Insights from a community water workshop in Nepal
Renewable World’s Marie Hounslow attended a learning-focused community workshop. Find out what she learnt in this blog.
Renewable World has worked across Nepal to improve access to clean water as part of SolarMUSII – a project that has now installed ‘Solar-Powered Multiple Use Water Systems’ (SolarMUS) in 17 remote Nepalese communities. SolarMUS can pump water vertically up to 200m with expected lifetimes of up to 20 years, offering huge time savings to people who live far above their water sources in hard-to-reach locations. The impact is especially positive for women and girls, who would typically bear the responsibility for managing their household’s water by making several challenging trips each day.
We invited two representatives from each of the 17 beneficiary communities to attend the workshop, with at least a 50% female presence requested to ensure fair gender representation. The aim: to promote communities’ understanding of their SolarMUS to ensure they have a long-term solution to water scarcity.
Immediately, one talking point arose from the fact only one woman, Bishna Silal, secretary of a very remote community, arrived to participate in the event. Her journey alone had taken three days, originating in the most western region of Nepal, with this trip her first outside of her district. I welcomed Bishna and commended both her bravery and commitment to her community, which shone throughout the duration of the workshop.
After the first day had concluded, Bishna laughed, “Before this training, I wouldn’t have been brave enough to talk to new people, but here I am talking to you.” She told me that she had enjoyed the financial training and thought it should be compulsory for one woman from each community to attend: “We are the main beneficiaries after all!” she exclaimed, continuing, “I have more beans, bigger cucumbers and gourds. Irrigation lets me grow different things.” The time saved from fetching and carrying water means Bishna has more time to focus on family life and income generation. She is now happier and less worried about their future – a common theme amongst the workshop attendees.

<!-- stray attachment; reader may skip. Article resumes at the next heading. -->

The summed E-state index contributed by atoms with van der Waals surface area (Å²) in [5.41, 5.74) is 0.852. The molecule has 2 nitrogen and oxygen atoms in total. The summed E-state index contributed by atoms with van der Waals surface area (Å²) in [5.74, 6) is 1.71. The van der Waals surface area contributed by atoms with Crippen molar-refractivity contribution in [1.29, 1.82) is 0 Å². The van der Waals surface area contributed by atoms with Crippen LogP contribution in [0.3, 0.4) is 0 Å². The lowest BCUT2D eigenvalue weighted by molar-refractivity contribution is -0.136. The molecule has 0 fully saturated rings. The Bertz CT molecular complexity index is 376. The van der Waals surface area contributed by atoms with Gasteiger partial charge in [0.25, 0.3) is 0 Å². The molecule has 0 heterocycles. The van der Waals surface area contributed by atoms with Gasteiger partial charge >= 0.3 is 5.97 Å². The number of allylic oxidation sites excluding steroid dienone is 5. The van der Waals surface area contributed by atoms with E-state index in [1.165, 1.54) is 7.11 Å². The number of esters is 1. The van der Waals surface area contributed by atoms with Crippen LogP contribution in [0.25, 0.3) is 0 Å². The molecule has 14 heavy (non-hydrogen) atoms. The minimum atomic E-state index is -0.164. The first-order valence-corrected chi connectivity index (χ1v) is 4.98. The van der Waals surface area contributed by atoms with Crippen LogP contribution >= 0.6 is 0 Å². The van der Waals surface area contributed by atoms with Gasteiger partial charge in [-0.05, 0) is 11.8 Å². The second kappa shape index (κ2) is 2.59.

But what training helped Bishna to settle into the first day so well? What lessons can her family and community expect to learn from her when she returns? And what lessons did Renewable World learn for future projects? Below, I explain the workshop’s focus and why it’s set to create positive impacts in communities across Nepal.
Day 1: Figuring out finance
Any project manager knows that the key to a successful project lies in the numbers. This is especially true in communities that Renewable World works with: we don’t simply install SolarMUS and leave, we also provide training on how to manage the system financially. This capacity-building is essential to ensure the renewable equipment is fully enjoyed and sustainable into the long-term.
So, day one focussed on brushing up financial management skills. The community attendees divided into groups to tackle hypothetical finance scenarios, such as how much to charge water users per month to cover twenty years of maintenance costs. After various exercises, two models emerged. Either, communities would charge users more per month, i.e. over the expected 100 Nepali Rupees, or they will reduce monthly costs but supplement it with a higher annual rate to boost reserves. Overall, this exercise familiarised the participants with good financial practice and offered the group experience of how to open discussions with their own communities. Finally, the participants swapped notes and left discussing tactics for charging community members.
Day 2: Pump it
None of Renewable World’s SolarMUS projects would be complete without training on how to maintain and operate the systems. Rather than fly in renewable energy equipment from distant, overseas companies, we encourage communities to develop direct relationships with domestic solar and water pump suppliers. With the support and guidance of Renewable World’s experienced teams, the communities choose their preferred manufacturers themselves after a tendering process, in effect opening an institutional connection that they can later rely on for advanced technical assistance. Renewable World’s field teams then assist the communities to make informed decisions regarding the installation of their SolarMUS, whilst ensuring its appropriateness to meet their current and future needs.